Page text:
Coffee, Cringe and the Coronavirus

Photo by Christian Hebell on Unsplash

I start my day blowing my nose into a tissue in a most satisfying manner. My clogged sinuses breathe a sigh of relief as the cool morning air flows into my lungs through my clean nostrils. As soon as the tissue drops from my fingers into the bin, I reach for my sanitiser, rubbing the pungent gel vigorously onto my hands.

I walk into the kitchen to fix myself a cup of coffee. There on the counter is a largish pool of liquid, glistening menacingly. Clearly, my flatmate left in a hurry, not bothering to wipe what he spilt. My coffee mug is on the dish rack just beyond the stain; it is placed in a way that I would have to pass my hand over the stain to grab it.

I let out a sigh and stare at the stain. It’s transparent. Seemingly harmless. Could be water. But knowing my flatmate, could be anything. I think about the hygiene and cleanliness advice given by the authorities in the wake of the global COVID-19 scare. Wash your hands regularly, cover your mouth when you sneeze or cough, don’t touch your face.

The stain seems to take on a life of its own, mocking me. “Cleanliness and hygiene are not words your flatmate is familiar with,” it says. “Remember when he dropped a piece of tomato on the coffee table and ignored it till it dried up and you had to scrape it off two weeks later?”

I remembered. I did not appreciate that.

I get flashbacks of all the times I have been grossed out by my flatmate’s habits. It almost seems like a war movie playing in my head. All the dishes left in the sink for days. Garbage accumulating in the bins till the house would stink. Crumbs of food and liquid stains left everywhere. His goddamn beard hair all over the bathroom sink.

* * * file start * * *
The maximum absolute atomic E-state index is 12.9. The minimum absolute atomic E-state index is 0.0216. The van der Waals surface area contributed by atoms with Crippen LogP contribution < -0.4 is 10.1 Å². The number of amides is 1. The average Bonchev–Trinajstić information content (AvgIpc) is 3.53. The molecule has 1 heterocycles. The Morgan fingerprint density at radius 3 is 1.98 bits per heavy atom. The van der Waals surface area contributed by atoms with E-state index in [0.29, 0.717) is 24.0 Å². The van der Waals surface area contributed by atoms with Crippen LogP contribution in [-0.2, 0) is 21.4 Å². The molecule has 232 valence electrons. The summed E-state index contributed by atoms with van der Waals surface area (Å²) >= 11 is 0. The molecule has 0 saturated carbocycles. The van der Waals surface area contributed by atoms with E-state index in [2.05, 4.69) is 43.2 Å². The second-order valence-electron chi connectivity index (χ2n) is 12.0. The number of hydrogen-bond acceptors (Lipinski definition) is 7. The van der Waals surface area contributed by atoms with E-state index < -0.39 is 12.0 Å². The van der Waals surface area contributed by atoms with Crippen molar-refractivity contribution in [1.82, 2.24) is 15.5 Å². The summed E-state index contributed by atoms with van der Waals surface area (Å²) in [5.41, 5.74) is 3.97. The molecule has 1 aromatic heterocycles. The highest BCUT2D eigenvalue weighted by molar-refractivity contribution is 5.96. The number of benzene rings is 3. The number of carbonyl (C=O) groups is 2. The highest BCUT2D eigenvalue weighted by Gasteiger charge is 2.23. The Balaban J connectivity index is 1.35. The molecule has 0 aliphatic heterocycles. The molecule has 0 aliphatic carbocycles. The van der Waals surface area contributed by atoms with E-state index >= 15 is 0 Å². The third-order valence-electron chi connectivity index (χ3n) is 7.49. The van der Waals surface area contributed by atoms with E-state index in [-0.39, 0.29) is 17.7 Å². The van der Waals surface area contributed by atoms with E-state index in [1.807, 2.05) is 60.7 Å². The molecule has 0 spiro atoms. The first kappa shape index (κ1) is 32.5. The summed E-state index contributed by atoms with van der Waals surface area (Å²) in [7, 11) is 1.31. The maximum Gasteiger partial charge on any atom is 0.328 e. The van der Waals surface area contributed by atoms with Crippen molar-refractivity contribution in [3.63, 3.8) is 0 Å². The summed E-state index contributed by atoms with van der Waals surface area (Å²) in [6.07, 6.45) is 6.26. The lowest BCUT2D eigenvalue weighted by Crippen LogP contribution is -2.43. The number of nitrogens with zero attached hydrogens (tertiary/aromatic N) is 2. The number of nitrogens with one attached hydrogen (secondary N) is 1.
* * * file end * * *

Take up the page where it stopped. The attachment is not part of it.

The word ‘considerate’ floats around in my paranoid mind as I grapple with the thought of why some people find it so difficult to be considerate. This lack of consideration is not contained within the walls of my flatmate’s selfish, entitled little brain. It extends all the way to the big wide, world. I remember the state of the washroom at my workplace and cringe.

The ‘Jaws’ soundtrack starts playing in my mind as I think about all the sick people who go to work because taking a day off is frowned upon in our society. A distant fin breaks the surface of my thoughts, gliding silently towards me. I think about the people sneezing and coughing into the air — as if the world was their tissue. The fin gets larger by the second. I think about the times I have had to hop aside mid-stride to avoid the spittle on the sidewalk. Why is that fin growing so large?

Suddenly, I’m very aware of my surroundings. All the little hairs shed on the surfaces. The spots on the hob. The fingerprints on the window panes. My flatmate leaving his used tissue out in the open. I reel under the weight of the implication — phlegm, spit and other respiratory fluids everywhere!

The stain on the counter cackles with glee, the ugly shark of disease rears its head in my mind biting a sizeable chunk of the arm I use to try to fend it off. “Stop it!” I yell, trying to avert my eyes from the evil grin plastered on its face. The stain is pulling me towards it. “Come to me!” it roars. “You cannot escape the filth around you! People don’t care about what they leave behind. That’s your problem.”

The ‘Jaws’ theme in my head has reached a crescendo. “Well they should!” I reply. “They should care what they leave behind. They should care about leaving a place clean for the next person who uses it!” I try to reach over the stain. The images of germs in my head hold me back. My coffee mug sits desperately isolated in its tall tower, despairing, waiting for me to cross the bubbling pool of liquid and reach….just reach.

A gust of wind from the open window catches me off guard and I sneeze.

I look around sheepishly. Quickly grabbing my coffee mug, I carry on with my day, sparing a last glance at the now lifeless stain on the counter.

The stain stays dangerously still as the stain leaves the kitchen.

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Mostly harmless

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